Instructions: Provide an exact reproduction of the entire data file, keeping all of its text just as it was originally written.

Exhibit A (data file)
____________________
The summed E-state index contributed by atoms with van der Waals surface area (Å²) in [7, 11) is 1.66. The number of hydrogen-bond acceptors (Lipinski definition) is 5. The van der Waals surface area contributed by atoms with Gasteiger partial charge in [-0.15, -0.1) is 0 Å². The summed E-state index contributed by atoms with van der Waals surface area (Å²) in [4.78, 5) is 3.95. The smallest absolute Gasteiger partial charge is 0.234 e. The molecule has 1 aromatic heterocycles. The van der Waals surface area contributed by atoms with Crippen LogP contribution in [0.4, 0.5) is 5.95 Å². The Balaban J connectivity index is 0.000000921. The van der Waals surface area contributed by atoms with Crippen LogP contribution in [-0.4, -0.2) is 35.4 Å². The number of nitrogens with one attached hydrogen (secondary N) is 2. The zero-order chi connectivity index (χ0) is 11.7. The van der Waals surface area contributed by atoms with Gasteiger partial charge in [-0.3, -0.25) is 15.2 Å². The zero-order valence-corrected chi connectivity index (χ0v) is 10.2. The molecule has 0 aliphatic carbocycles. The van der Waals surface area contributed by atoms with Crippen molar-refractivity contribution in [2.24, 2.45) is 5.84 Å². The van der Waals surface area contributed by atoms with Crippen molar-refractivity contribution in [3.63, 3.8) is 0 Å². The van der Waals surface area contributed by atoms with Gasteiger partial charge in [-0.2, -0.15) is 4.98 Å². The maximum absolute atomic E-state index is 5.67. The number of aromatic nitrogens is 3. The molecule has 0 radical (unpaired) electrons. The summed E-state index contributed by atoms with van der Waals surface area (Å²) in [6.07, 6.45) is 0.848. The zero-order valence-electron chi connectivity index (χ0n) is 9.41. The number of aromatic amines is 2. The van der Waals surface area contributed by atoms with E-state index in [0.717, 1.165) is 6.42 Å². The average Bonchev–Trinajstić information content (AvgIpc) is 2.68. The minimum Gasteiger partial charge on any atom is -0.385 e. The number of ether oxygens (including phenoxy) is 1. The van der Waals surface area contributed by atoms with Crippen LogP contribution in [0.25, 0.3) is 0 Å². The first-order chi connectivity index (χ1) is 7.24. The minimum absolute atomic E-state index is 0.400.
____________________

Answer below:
The summed E-state index contributed by atoms with van der Waals surface area (Å²) in [7, 11) is 1.66. The number of hydrogen-bond acceptors (Lipinski definition) is 5. The van der Waals surface area contributed by atoms with Gasteiger partial charge in [-0.15, -0.1) is 0 Å². The summed E-state index contributed by atoms with van der Waals surface area (Å²) in [4.78, 5) is 3.95. The smallest absolute Gasteiger partial charge is 0.234 e. The molecule has 1 aromatic heterocycles. The van der Waals surface area contributed by atoms with Crippen LogP contribution in [0.4, 0.5) is 5.95 Å². The Balaban J connectivity index is 0.000000921. The van der Waals surface area contributed by atoms with Crippen LogP contribution in [-0.4, -0.2) is 35.4 Å². The number of nitrogens with one attached hydrogen (secondary N) is 2. The zero-order chi connectivity index (χ0) is 11.7. The van der Waals surface area contributed by atoms with Gasteiger partial charge in [-0.3, -0.25) is 15.2 Å². The zero-order valence-corrected chi connectivity index (χ0v) is 10.2. The molecule has 0 aliphatic carbocycles. The van der Waals surface area contributed by atoms with Crippen molar-refractivity contribution in [2.24, 2.45) is 5.84 Å². The van der Waals surface area contributed by atoms with Crippen molar-refractivity contribution in [3.63, 3.8) is 0 Å². The van der Waals surface area contributed by atoms with Gasteiger partial charge in [-0.2, -0.15) is 4.98 Å². The maximum absolute atomic E-state index is 5.67. The number of aromatic nitrogens is 3. The molecule has 0 radical (unpaired) electrons. The summed E-state index contributed by atoms with van der Waals surface area (Å²) in [6.07, 6.45) is 0.848. The zero-order valence-electron chi connectivity index (χ0n) is 9.41. The number of aromatic amines is 2. The van der Waals surface area contributed by atoms with E-state index in [0.717, 1.165) is 6.42 Å². The average Bonchev–Trinajstić information content (AvgIpc) is 2.68. The minimum Gasteiger partial charge on any atom is -0.385 e. The number of ether oxygens (including phenoxy) is 1. The van der Waals surface area contributed by atoms with Crippen LogP contribution in [0.25, 0.3) is 0 Å². The first-order chi connectivity index (χ1) is 7.24. The minimum absolute atomic E-state index is 0.400.